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Theories, concepts and new perspectives

Bringing together leading authorities on Irish women and migration, this book offers a significant reassessment of the place of women in the Irish diaspora. It demonstrates the important role played by women in the construction of Irish diasporic identities, comparing Irish women's experience in Britain, Canada , New Zealand and the United States. The book considers how the Catholic Church could be a focal point for women's Irish identity in Britain. It examines how members of the Ladies' Orange Benevolent Association (LOBA) maintained a sense of Irish Protestant identity, focused on their associational life in female Orange lodges. The book offers a lens on Irish society, and on countries where they settled, and considerable scope for comparative analysis of the impact of different cultures and societies on women's lives. It reviews key debates in Transnational Studies (TS) and Diaspora Studies (DS) before discussing the particular contribution of DS in framing 1990s study of migrant and non-migrant Irish women. Feminist and queer theory scholarship in Irish DS has begun to address the gender and sexual politics of diaspora by attending to the dynamics of boundary expansion, queering and dissolution. The book suggests that religion can be both a 'bright' and a 'blurry' boundary, while examining how religious identities intersect with ethnicity and gender. It also includes the significance of the categories of gender and generation, and their intersection with ethnicity in the context of the official London St Patrick's Day Festival.

Why they matter

seen as an attempt to M&H 01_Tonra 01 08/04/2014 07:13 Page 18 18 Women and Irish diaspora identities provide a more positive alternative version. Maguire set out to examine how the Irish emigrants were faring in America, given the conflicting reports that were reaching Ireland; whether Irish-Catholic emigrants were abandoning religious practice, and how the Irish in America regarded the British government. Like many of his successors, he was concerned about the moral and physical dangers associated with city life, especially for young women, and with the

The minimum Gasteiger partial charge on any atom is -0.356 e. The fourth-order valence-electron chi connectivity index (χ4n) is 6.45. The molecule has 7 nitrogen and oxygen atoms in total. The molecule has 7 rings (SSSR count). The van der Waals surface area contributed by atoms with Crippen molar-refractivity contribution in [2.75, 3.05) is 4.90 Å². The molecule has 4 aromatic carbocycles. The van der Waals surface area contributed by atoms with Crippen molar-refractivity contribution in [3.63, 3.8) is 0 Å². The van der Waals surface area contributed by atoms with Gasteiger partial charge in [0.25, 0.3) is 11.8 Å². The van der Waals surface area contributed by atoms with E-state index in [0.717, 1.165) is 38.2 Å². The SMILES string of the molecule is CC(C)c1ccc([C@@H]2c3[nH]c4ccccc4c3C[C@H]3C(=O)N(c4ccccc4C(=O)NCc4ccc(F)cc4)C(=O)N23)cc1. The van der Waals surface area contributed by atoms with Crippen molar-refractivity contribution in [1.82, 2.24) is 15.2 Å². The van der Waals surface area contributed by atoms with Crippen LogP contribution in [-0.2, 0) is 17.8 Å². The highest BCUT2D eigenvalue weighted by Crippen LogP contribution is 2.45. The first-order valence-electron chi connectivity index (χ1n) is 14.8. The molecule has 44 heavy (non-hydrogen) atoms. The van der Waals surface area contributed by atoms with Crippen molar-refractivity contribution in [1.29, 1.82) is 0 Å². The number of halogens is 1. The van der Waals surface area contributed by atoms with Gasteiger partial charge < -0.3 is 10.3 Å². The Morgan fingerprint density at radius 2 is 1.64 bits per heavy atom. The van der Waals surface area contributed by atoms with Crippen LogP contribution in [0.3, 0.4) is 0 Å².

in Women and Irish diaspora identities
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preserve the health, morals, respectability and religion of Protestant orphans, the rising Protestant generation. This study examines the pioneering work and social service legacy of the DPOS, one of the most significant Protestant charities in nineteenthcentury Ireland, against the background of over a century of political, religious and social upheaval from Catholic emancipation, the Great Famine, social reforms to Independence. While the Society’s work pertains to the broader discourse on religious rivalry which merits attention, this study is intended primarily as an

in The Protestant Orphan Society and its social significance in Ireland, 1828–1940

The Protestant Orphan Society became a social bridge that linked together throughout the Church of Ireland the humble poor and the wealthy and the great. This book examines the work of the Protestant Orphan Society in Dublin (DPOS) against the background of over a century of political, religious and social upheaval from Catholic emancipation, the Great Famine, social reforms to Independence. It first identifies the founders and supporters of the DPOS and their motivation for doing so. It asks why the Church of Ireland invested in the children of the church at this time. The book then analyses the Society's development, the grounds for support of private versus public poor relief for Protestant widows and children and stresses the crucial role that women played in the Societies' work. It examines the child welfare system implemented by the DPOS, and the extent to which its policies were forward thinking and child and family centred. The opposing views of the extensive social service carried out by PO Societies and the meaning of the charity for the Church of Ireland laity, particularly women, are explored. The book further examines applicant profiles, widows' reduced circumstances and health, attitudes to children's health, and bereavement and the attendant emotional effects. Using individual case histories the chapter examines applicant case histories which include Sean O'Casey's sister.